(I first slapped this up on the internet in ’04 with kind input from Ally on her then-current, fashionable SCRUGLET webzine. Sadly, SCRUGLET has long since gone the way of the pulltop aluminum beverage can. But as I’ve now regrown my moustache, it’s hightime this piece got another airing.)

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As a courtesy to others, leave your Frank Zappas and Geddy Lees at home with the sitter. Please check all Freddy Mercurys, Phil Lynotts and whoever else you might have brought with you at the door. You are now taking a seat at . . .

THE REAL MOUSTACHE ROCK ROUND TABLE!!!

Introductions from left to right:

1) daveballDAVE BALL of SOFT CELL. Not in the history of mankind has DAVE BALL’s visage been given billing over that of singer MARC ALMOND – until now, that is. And that’s because New Romantics (circa 1981) didn’t know what the fuck to make of this heavy-set bruiser with a moustache. His anachronistic look brings to mind that of SPARKS’ RON MAEL, but it also gets me thinking English seaside holidaymaker – which makes sense, since DAVE’s from Blackpool. Hopefully, focusing in on his looks for this brief moment will also lead you reconsider this man’s uncanny knack of crafting anxious, desperate melodies & beats that sound the way drinking 6 consecutive shots of espresso alone in your shitty studio apartment feels.

2) sparksRON MAEL of SPARKS. RON’s moustache transcends mere fashion trend – it’s an integral part of what it means to be SPARKS, not to mention a potent musical force in and of itself. Take a listen to SPARKS’ Kimono My House LP again, and listen closely this time; you can actually hear RON’s moustache throwing in it’s 2 cents on damn near every cut. And it’s no coincidence that every change in SPARKS’ musical attack over the years (from dadapop to glamrock to powerpop to synthpop to . . .) has been heralded in by yes! you guessed it! a subtle moustache alteration. Just who or what is calling the shots here? Those of you who feel up to the task can explore Ron’s face in more detail here.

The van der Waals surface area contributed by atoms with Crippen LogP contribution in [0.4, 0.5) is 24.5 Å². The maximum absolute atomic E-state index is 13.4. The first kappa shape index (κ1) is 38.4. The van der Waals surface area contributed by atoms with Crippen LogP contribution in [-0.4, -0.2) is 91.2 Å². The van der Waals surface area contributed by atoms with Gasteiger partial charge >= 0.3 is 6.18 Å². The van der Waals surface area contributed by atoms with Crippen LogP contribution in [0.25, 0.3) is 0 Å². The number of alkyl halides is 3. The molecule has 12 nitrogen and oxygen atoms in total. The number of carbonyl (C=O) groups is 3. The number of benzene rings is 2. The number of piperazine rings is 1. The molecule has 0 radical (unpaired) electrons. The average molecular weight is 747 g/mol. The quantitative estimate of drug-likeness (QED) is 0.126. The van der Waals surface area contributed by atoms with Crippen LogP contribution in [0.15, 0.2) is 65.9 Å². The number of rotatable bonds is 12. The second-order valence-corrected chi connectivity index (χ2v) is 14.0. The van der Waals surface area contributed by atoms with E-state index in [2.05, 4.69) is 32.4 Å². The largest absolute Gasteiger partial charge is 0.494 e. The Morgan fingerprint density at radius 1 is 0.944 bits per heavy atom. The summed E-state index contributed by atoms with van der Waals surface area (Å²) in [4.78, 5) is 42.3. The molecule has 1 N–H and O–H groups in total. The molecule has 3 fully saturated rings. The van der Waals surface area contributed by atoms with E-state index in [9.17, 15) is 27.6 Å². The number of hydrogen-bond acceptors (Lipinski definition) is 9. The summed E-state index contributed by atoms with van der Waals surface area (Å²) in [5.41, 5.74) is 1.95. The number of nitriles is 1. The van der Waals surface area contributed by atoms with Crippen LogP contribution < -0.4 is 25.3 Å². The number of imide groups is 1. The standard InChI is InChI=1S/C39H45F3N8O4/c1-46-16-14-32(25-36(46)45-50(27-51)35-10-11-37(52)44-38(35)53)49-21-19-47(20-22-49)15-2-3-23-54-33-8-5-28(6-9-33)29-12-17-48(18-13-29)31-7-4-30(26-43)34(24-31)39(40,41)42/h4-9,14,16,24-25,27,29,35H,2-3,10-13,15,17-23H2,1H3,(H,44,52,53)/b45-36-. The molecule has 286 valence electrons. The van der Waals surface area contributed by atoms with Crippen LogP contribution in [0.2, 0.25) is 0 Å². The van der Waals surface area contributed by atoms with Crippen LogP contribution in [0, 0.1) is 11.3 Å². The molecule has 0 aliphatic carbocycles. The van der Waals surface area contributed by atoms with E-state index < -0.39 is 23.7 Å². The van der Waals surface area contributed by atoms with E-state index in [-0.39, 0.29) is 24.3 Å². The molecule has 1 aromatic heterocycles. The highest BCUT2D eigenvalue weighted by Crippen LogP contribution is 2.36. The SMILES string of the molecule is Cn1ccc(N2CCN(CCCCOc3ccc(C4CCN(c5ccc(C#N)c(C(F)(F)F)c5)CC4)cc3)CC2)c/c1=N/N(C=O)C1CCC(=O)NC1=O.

tav3) TAV FALCO of THE PANTHER BURNS. If you’re someone who doesn’t have alot of patience for things deemed “rootsy”, but always suspected things were waaaay cooler in them olden days than anyone’s grandparents are letting on – well then, TAV’s your man. TAV has an innate ability to recontextualize forgotten American musics in such a highly personalized and assbackwards sort of way that you, the listener, begin to truly understand the dark places in which our collective heritage first squirmed. In the 1990’s, he also focused his attention on tracing American musical forms back to their festering European origins, and reportedly spent a fair amount of time doing the tango in dimly-lit, turn-of-the-century Parisian brothels. Which makes his ghostly moustache all the more apropos.

kidcongo14) KID CONGO POWERS of THE GUN CLUB. I couldn’t really find a pic that does justice to this man’s upper lip, which is a shame. It’s often groomed in the Errol Flynn mold, but on the KID’s face it takes on a kind of seedy urban jaundice that speaks of acts of profound indiscretion. Those unfamiliar with his music should note he’s also played guitar in THE CRAMPS and NICK CAVE & THE BAD SEEDS among many others – bands who have seen fit to infuse near lethal doses of drama and excitement into our milktoast world over the past quarter century. Plus, he bought a BURUNDI BLACK 12″ in the Hollywood record store I once managed and seemed really sweet, so he earns an honorary seat at the Real Moustache Rock Round Table.